Novo recalls injectors with potential for fatal flaw

Drugmakers are often going to sophisticated devices to help consumers give themselves injections more safely. But if something doesn’t work with the injector, it means a drug recall for the company. Novo Nordisk is now dealing with that situation.

The Denmark-based company is recalling 6 lots of its GlucaGen HypoKit, which is used for treating severe low blood sugar in patients with diabetes who take insulin. The recall came after Novo ($NOVO) received two customer complaints from the U.K. and Portugal involving detached needles on syringes that contain sterile water.

Novo said so far no adverse events have been reported, and its investigation indicated only about 0.006% of the kits might be affected, that is 1 in about 17,803. But for those patients that get a faulty injector, the risk is significant, since untreated hypoglycemia can lead to unconsciousness, seizures and death.

Free Webinar

Building a Flexible, Challenge Resistant and Patient Centric Clinical Supply Chain

The global landscape of clinical trials is rapidly changing as studies become more complex. An increasing number of sponsors are seeking enhanced flexibility in their supply chains to address a variety of clinical supply challenges, including patient demand and reducing delays. In this webinar, learn the benefits of utilizing demand-led supply and direct-to-patient distribution models in the clinical supply chain, as well as how they can be used to both improve flexibility and better align with patient needs. Register today!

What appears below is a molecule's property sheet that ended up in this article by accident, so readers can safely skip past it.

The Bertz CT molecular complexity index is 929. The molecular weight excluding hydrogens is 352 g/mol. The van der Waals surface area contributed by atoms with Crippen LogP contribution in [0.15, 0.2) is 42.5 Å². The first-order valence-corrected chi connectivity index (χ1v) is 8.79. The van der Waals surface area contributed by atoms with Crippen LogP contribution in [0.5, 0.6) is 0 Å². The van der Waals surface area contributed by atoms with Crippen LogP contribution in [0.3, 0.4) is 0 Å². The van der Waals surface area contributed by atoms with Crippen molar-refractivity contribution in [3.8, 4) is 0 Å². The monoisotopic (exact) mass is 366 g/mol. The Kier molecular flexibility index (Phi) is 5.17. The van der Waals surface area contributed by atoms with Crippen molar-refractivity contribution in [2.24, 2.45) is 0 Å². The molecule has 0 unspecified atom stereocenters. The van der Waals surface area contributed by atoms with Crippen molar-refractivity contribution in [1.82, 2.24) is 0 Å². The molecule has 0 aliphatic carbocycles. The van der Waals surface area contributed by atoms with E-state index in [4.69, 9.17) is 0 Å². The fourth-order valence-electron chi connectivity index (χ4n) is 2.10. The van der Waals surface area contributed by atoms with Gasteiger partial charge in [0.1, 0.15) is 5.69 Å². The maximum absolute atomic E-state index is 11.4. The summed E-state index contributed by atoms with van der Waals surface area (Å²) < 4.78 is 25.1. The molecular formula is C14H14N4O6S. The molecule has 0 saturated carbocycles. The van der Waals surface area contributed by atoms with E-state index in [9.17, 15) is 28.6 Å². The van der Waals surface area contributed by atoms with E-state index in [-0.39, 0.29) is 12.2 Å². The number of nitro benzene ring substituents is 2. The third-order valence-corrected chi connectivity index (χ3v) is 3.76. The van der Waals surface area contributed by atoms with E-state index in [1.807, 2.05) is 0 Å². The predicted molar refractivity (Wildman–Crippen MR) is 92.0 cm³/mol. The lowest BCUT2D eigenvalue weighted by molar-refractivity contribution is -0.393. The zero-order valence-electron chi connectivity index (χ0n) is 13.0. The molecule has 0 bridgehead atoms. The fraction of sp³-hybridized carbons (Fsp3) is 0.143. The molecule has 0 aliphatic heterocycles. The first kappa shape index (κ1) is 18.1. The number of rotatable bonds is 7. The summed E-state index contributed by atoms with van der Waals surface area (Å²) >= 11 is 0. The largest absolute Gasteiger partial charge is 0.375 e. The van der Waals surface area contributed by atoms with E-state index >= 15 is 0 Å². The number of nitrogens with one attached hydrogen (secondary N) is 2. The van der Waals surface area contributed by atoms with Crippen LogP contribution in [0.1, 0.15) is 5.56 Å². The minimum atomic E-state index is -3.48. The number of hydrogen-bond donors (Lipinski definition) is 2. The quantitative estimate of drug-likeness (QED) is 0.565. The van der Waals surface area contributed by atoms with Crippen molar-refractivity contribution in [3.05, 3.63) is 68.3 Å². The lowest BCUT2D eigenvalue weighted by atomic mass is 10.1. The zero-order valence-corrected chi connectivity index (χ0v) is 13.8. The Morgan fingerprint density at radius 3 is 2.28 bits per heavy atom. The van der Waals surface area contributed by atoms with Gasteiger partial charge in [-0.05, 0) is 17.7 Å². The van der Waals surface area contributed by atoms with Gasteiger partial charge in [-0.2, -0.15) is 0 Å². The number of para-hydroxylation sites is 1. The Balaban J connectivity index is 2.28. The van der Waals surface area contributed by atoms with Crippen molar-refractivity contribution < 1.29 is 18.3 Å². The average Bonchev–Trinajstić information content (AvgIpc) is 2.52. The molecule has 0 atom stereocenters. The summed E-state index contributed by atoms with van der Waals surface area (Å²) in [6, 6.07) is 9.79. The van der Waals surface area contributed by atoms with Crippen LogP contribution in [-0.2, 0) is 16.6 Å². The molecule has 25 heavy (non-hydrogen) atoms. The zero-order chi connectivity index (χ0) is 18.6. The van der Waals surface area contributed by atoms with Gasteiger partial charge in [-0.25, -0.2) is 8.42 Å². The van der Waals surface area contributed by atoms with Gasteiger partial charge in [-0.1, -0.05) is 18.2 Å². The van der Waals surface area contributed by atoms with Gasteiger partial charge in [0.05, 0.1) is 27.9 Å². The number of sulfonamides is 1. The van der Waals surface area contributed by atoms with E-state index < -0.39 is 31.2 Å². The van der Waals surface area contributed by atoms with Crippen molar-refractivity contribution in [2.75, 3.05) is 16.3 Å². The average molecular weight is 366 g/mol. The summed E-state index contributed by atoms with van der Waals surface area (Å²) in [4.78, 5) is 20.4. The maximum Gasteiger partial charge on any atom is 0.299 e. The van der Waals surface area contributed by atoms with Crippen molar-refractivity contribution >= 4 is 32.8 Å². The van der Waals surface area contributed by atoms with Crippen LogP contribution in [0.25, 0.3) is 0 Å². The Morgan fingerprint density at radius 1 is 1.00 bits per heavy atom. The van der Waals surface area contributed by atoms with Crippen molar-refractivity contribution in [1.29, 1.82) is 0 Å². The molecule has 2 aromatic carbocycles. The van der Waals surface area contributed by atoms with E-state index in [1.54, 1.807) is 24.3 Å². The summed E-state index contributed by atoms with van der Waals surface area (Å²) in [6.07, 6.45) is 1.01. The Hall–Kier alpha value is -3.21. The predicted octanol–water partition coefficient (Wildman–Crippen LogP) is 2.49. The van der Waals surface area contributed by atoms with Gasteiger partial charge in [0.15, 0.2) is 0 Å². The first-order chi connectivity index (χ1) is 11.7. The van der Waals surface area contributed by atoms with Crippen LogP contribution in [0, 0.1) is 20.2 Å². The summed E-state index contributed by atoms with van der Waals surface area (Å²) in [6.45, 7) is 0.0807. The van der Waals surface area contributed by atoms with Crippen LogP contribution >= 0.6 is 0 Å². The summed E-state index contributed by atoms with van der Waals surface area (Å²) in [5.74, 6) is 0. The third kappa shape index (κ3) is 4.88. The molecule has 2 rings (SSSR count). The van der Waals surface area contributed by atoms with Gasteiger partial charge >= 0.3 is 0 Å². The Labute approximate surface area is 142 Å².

Last year, Mylan ($MYLN) recalled 14 lots of its 10-mL prefilled syringes of calcium chloride infusion made for Swiss drug company Amneal because there had been complaints of difficulties giving the drug because of incompatibility between the syringe and certain needleless adaptors. Calcium chloride products are considered lifesavers, injected as part of the resuscitation procedure following a cardiac arrest and for treating arrhythmias.

Another really significant injector recall came this year when Sanofi ($SNY) pulled from the market all of its Auvi-Q devices, 492,000 two-packs, because they could give the wrong dose of ephedrine, used for patients, often children, who have serious allergic reactions, or anaphylaxis.

That was a huge hit for Sanofi, but it has also played into the current troubles at Mylan, which has been severely criticized for taking large price hikes on its EpiPen. Between the Sanofi recall and the troubles of Teva Pharmaceutical getting a competing product approved, Mylan’s EpiPen dominates the market. Having been cited for raising the list price on two-packs of the pen to about $600 from about $100 over 9 years, Mylan has now assumed the mantle of price hiking poster child in the public’s eye.

- here’s the release

Related Articles:
Mylan issues third reminder that 'lifesaving' syringes are being recalled
Sanofi recalls all of its Auvi-Q devices, undercutting its push to steal EpiPen market share
Mylan probed for 'anticompetitive' EpiPen pricing as consumers pile on with lawsuits

Read more on

Suggested Articles

Two prominent pneumococcal vaccines from Merck and Pfizer are running low in Europe in a possible ill omen for the coming winter: report.

As COVID-19 vaccines advance, the FDA held an expert hearing Thursday to talk safety, efficacy, distribution plans and vaccine confidence—plus more. 

Dr. Reddy’s Laboratories has shut 'key' plants worldwide and all data center services as a preventive measure after detecting a data breach.